Whenever I go out to dinner with a group, I’m invariably the first one finished eating. My meals at home (I live alone) are simple and quick. I read while eating, table manners ignored, and do a fast cleanup before returning to work. Over the years, many people have noted that I eat faster than anyone they’ve ever seen. Why?
I attribute my rapid eating to two factors: hunger when I was a child and little time to eat on the battlefield.
In recent posts, I’ve mentioned in passing that as a child I often didn’t get enough to eat. My mother and I, living alone (my father was in prison), were desperately poor due primarily to her alcoholism. Frequently there was no food in our apartment in the slums. I had no choice but to do without.
So when I had a chance to eat, I gobbled down my food as fast as I could, never sure where my next meal would come from.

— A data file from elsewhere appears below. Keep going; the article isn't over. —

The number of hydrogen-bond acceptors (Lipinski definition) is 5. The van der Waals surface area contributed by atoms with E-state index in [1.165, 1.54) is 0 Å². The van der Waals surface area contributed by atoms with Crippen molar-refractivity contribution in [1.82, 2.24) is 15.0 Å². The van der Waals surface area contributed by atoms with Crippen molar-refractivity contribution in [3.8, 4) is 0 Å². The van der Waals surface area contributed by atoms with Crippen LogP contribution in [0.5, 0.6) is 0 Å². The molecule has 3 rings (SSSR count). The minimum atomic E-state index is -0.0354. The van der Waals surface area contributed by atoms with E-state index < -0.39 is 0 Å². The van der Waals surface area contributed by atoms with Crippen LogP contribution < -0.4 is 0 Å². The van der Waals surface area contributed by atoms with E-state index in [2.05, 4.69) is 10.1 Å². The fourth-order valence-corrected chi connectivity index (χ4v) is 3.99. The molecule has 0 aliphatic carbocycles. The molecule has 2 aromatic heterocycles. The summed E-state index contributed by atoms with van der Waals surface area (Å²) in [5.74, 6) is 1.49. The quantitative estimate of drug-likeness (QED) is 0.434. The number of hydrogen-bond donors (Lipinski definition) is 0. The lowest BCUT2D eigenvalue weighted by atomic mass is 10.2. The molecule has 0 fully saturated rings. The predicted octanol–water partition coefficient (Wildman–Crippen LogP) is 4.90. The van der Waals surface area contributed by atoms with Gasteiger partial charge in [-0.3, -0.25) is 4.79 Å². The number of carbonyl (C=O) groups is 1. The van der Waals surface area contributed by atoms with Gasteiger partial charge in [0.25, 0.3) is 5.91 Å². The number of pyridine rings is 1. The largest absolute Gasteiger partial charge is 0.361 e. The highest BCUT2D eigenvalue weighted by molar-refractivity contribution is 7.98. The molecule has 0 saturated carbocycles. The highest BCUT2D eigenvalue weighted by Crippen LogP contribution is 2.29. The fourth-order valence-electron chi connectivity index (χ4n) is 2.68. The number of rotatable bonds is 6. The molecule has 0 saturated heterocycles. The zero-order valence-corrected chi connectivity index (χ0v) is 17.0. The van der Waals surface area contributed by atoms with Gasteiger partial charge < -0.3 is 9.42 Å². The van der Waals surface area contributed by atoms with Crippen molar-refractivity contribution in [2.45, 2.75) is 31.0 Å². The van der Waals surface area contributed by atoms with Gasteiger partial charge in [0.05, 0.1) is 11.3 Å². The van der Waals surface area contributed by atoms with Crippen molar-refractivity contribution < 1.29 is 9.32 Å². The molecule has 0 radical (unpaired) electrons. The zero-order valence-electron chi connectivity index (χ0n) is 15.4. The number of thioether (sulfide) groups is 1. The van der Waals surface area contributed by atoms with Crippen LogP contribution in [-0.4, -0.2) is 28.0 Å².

As a young man, working for the National Security Agency (NSA) in Vietnam, my job was on the battlefield, supporting U.S. troops (both army and Marines) with signals intelligence about the North Vietnamese, our enemy. If the troops and I had time to eat at all, we considered ourselves fortunate. I learned to cram down C-rations quickly before the fighting started again.
Eating as fast as possible became an ingrained habit. As a result, I see food less as a pleasure than as a necessity. Eating is almost a waste of time. The sooner finished, the better.
As I age, I’m struck by the degree experience shapes us. As we live, so go our lives.